Wednesday 8 April 2020

Boris May Be Very Sick, but That Is No Reason for Us to Panic

Boris Johnson being forced into hospital with the Chinese Pox the day after the Queen made that magnificent speech has really put a damper on things. The media are in full panic mode, but this is not the first time that a Prime Minister has been laid low, quite the opposite, in fact.

In 1890, Lord Salisbury the then Prime Minister and William Gladstone, the Leader of the Opposition, were both stricken with what was variously described as either the Asiatic Flu or the Russian Flu. However, life for the rest of the people went on.

Fast forward to August 1918 and David Lloyd-George was knocked on his back by the Spanish Flu. So ill did he become on a trip to Manchester that a sickroom had to be put together in the town hall so he could recover, something which took almost two weeks. Given that the Great War was still raging, this may have created rather more problems for the government of the day that Boris' peacetime battle with the Coronavirus, but the country still came through it.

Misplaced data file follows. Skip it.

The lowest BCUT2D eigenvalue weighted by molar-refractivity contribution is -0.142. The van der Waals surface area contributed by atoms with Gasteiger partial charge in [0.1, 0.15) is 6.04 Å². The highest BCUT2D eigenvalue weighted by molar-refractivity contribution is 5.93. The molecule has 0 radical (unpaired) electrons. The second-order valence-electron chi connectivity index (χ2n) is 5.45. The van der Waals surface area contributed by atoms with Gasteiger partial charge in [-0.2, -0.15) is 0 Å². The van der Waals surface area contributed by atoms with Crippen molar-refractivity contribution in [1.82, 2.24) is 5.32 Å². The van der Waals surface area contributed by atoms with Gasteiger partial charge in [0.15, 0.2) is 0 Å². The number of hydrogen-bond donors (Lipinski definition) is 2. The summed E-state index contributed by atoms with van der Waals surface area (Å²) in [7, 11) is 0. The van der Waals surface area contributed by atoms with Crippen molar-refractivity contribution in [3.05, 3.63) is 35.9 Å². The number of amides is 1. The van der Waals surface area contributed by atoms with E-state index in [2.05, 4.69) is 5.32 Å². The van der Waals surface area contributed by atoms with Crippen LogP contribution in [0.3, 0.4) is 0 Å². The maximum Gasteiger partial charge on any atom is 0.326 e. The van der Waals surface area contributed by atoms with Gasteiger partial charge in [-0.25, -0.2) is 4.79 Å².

Finally, in 1953, Winston Churchill suffered a stroke, and to make matters worse, his obvious successor, Anthony Eden was in a hospital abroad. The government managed to cover up Churchill's three-month absence, but the machinery of government carried on regardless.

The point that needs to be remembered is that the United Kingdom is a state governed by institutions and not by individual men. I hope that Boris makes a full and speedy recovery, but if the worse comes to the worse, then the Queen will have to send for someone else who can command a majority in the House of Commons.

It is the way that things are done in mature, developed countries, so let's all relax and try and get through this crisis together without turning it into a drama.

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